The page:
A Memoir on Ireland Native and Saxon

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Page 6 - It was a machine of wise and elaborate contrivance ; and as well fitted for the oppression, impoverishment, and degradation of a people, and the debasement, in them, of human nature itself, as ever proceeded from the perverted ingenuity of man.
Page 3 - And no spectacle was more frequent in the ditches of towns, and especially in wasted countries, than to see multitudes of these poor people dead with their mouths all coloured green by eating nettles, docks, and all things they could rend up above ground.
Page 27 - Munster ; for notwithstanding that the same was a most rich and plentiful country, full of corn and cattle, that you would have thought they should have been able to stand long, yet ere one year and a half they were brought to such wretchedness, as that any stony heart would have rued the same. Out of every corner of the woods and glens they came creeping forth upon their hands, for their legs could not bear them ; they looked like anatomies of death, they spake like ghosts crying out of their graves...
Page 80 - These Irish (anciently called anthropophagi, man-eaters) have a tradition among them, that when the Devil showed our Saviour all the kingdoms of the earth, and their glory, that he would not show him Ireland, but reserved it for himself. It is, probably, true; for he hath kept it ever since for his own peculiar...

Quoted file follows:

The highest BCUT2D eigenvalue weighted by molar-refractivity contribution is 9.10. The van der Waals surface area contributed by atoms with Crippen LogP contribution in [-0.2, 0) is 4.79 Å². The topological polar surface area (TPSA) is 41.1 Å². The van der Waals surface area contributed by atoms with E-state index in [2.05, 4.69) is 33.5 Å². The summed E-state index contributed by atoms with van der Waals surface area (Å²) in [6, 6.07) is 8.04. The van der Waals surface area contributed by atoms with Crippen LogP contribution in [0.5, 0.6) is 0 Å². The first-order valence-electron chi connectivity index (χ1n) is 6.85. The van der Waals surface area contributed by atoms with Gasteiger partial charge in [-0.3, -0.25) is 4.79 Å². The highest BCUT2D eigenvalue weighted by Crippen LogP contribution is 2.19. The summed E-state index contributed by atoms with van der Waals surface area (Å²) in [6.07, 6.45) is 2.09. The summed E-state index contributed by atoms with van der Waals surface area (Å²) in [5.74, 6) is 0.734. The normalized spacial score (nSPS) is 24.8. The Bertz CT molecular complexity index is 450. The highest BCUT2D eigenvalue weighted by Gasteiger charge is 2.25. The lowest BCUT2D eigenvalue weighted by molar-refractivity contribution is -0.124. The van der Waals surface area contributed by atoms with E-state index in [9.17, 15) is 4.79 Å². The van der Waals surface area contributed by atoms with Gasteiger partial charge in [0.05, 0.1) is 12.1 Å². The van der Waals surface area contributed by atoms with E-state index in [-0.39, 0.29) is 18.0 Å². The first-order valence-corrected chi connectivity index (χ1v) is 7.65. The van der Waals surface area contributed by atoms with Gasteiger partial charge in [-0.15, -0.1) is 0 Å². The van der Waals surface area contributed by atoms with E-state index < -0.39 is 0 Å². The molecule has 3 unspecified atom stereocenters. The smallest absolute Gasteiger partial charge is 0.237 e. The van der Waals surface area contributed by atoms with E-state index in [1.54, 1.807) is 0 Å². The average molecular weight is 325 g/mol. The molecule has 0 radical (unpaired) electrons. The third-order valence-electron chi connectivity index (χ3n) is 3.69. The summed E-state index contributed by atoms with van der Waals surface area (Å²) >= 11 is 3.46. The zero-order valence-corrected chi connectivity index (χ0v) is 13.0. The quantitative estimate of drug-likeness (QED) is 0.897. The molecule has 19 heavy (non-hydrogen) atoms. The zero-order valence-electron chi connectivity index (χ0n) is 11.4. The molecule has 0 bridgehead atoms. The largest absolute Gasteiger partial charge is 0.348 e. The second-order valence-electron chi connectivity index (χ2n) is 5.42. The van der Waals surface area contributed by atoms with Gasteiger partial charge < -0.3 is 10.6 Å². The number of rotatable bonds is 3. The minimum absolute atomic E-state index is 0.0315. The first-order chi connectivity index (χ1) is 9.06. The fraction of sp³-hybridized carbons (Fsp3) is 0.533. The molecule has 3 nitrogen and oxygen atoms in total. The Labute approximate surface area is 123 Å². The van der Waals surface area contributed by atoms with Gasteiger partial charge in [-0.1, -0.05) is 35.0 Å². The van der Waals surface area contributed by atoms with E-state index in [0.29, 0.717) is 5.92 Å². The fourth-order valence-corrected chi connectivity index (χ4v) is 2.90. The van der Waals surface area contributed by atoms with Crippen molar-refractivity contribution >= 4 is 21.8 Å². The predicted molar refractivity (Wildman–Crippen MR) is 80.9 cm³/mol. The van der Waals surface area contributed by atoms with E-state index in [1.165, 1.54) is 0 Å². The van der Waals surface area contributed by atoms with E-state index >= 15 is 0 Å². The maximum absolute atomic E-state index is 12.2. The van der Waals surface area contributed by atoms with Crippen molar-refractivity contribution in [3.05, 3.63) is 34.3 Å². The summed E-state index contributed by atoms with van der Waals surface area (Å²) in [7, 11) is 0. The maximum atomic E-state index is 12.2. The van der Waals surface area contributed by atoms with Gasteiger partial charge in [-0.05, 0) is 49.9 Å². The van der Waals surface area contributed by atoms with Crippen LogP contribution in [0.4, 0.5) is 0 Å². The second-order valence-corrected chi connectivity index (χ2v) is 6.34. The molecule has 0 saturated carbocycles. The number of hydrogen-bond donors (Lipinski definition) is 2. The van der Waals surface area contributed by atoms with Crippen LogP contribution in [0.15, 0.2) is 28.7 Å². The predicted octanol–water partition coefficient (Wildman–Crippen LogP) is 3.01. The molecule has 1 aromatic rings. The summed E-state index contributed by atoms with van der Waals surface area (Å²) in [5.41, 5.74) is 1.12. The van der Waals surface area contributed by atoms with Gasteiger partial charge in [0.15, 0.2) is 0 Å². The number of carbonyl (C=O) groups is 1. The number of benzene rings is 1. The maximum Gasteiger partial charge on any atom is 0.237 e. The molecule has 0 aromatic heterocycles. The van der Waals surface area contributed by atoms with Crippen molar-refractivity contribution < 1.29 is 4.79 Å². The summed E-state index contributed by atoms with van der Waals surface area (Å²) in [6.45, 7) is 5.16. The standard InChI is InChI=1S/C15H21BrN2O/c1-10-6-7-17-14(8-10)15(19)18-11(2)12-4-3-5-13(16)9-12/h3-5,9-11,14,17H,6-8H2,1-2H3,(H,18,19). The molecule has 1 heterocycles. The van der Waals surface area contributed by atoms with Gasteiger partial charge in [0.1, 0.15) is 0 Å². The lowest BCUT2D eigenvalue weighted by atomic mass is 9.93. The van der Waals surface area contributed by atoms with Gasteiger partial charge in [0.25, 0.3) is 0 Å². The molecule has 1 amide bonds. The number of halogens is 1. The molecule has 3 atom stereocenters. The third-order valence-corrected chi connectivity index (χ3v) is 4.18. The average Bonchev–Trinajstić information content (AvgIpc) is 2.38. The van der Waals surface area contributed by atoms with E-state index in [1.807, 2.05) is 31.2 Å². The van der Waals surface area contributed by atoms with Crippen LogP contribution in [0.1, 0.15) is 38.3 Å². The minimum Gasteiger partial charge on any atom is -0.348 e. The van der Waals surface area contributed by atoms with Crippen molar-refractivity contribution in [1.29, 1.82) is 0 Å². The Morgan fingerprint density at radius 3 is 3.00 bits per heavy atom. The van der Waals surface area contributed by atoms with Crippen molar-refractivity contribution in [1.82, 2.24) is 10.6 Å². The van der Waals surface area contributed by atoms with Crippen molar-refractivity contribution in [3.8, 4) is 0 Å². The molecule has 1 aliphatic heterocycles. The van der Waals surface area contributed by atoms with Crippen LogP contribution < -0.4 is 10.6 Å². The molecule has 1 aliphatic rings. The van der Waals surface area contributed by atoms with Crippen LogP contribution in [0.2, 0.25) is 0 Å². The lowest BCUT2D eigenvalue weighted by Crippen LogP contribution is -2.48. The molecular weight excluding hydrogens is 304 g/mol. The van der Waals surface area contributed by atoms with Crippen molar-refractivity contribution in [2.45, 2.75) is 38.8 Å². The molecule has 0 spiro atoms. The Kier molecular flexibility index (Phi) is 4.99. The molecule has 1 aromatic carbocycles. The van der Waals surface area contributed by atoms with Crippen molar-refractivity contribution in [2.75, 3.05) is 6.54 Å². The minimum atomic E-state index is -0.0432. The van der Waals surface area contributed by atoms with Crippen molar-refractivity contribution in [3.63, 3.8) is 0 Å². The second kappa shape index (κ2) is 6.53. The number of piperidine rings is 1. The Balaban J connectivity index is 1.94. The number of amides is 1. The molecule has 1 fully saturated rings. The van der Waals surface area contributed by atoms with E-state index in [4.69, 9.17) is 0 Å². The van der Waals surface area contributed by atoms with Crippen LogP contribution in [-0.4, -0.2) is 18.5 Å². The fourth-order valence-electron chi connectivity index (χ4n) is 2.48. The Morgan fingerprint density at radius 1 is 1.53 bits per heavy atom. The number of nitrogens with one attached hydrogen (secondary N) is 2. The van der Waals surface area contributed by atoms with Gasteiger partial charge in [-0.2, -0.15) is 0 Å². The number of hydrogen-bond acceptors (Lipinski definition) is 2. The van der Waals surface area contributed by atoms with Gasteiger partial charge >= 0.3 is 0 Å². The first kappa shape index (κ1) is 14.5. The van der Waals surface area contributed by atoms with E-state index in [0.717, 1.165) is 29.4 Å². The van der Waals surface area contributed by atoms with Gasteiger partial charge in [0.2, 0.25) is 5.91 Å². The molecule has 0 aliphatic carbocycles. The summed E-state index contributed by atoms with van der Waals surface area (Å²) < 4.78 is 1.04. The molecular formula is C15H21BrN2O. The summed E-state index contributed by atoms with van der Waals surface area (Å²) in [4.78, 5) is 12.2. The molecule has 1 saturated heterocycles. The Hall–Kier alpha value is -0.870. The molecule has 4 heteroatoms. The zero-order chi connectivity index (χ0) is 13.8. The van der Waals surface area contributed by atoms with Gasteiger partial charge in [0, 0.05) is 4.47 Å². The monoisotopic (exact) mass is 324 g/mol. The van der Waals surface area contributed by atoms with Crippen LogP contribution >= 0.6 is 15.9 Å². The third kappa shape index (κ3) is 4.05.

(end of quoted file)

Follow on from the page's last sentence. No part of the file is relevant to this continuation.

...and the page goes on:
Page 30 - I have heard some great warriors say that, in all the services which they had seen abroad in foreign countries, they never saw a more comely man than the Irishman, nor that cometh on more bravely in his charge...
Page 15 - Whereby it is manifest that such as had the government of Ireland under the Crown of England did intend to make a perpetual separation and enmity between the English and the Irish, pretending no doubt that the English should in the end root out the Irish...
Page 27 - ... and if they found a plot of watercresses or shamrocks, there they flocked as to a feast for the time...
Page 33 - English families, friands to the reformation, took refuge in Ireland, and there enjoyed their opinions and worship without molestation. " The Irish' Protestants, vexed that they could not prove a single instance of bigotry against the Catholics, in this their hour of trial, invented a tale, as palpably false as it is childish, of an intended persecution, (but a persecution by the English government, not by the IRISH CATHOLICS) and so much does bigotry pervert all We fly the lion's ravenous maw, But...
Page 74 - Connaught, that was separated from the rest by a long and a large river, and which by the plague and many massacres remained almost desolate. Into this space and circuit of land they required all the Irish to retire by such a day, under the penalty of death ; and all who...
Page 25 - Anno 1574. — A solemn peace and concord was made between the Earl of Essex and Felim O'Nial. However, at a feast, wherein the Earl entertained that chieftain, and at the end of their good cheer, O'Nial, with his wife, were seized ; their friends, who attended, were put to the sword before their faces.

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